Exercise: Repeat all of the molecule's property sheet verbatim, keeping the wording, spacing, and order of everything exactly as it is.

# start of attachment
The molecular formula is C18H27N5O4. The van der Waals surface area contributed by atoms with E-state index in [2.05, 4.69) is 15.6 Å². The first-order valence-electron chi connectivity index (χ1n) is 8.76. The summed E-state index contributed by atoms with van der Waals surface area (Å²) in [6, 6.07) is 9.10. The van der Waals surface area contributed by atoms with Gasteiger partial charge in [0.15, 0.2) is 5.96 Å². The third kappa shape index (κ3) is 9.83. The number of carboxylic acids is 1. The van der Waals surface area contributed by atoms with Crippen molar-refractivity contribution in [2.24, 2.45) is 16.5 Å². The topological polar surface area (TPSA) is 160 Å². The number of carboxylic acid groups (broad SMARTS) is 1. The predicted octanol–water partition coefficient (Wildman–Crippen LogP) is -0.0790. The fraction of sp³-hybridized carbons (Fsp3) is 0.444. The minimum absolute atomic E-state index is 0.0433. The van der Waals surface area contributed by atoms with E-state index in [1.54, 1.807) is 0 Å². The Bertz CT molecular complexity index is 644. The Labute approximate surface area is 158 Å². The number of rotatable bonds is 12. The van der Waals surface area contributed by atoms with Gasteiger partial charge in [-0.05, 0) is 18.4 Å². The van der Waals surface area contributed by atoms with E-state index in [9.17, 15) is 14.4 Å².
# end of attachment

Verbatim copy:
The molecular formula is C18H27N5O4. The van der Waals surface area contributed by atoms with E-state index in [2.05, 4.69) is 15.6 Å². The first-order valence-electron chi connectivity index (χ1n) is 8.76. The summed E-state index contributed by atoms with van der Waals surface area (Å²) in [6, 6.07) is 9.10. The van der Waals surface area contributed by atoms with Gasteiger partial charge in [0.15, 0.2) is 5.96 Å². The third kappa shape index (κ3) is 9.83. The number of carboxylic acids is 1. The van der Waals surface area contributed by atoms with Crippen molar-refractivity contribution in [2.24, 2.45) is 16.5 Å². The topological polar surface area (TPSA) is 160 Å². The number of carboxylic acid groups (broad SMARTS) is 1. The predicted octanol–water partition coefficient (Wildman–Crippen LogP) is -0.0790. The fraction of sp³-hybridized carbons (Fsp3) is 0.444. The minimum absolute atomic E-state index is 0.0433. The van der Waals surface area contributed by atoms with E-state index in [1.54, 1.807) is 0 Å². The Bertz CT molecular complexity index is 644. The Labute approximate surface area is 158 Å². The number of rotatable bonds is 12. The van der Waals surface area contributed by atoms with Gasteiger partial charge in [-0.05, 0) is 18.4 Å². The van der Waals surface area contributed by atoms with E-state index in [9.17, 15) is 14.4 Å².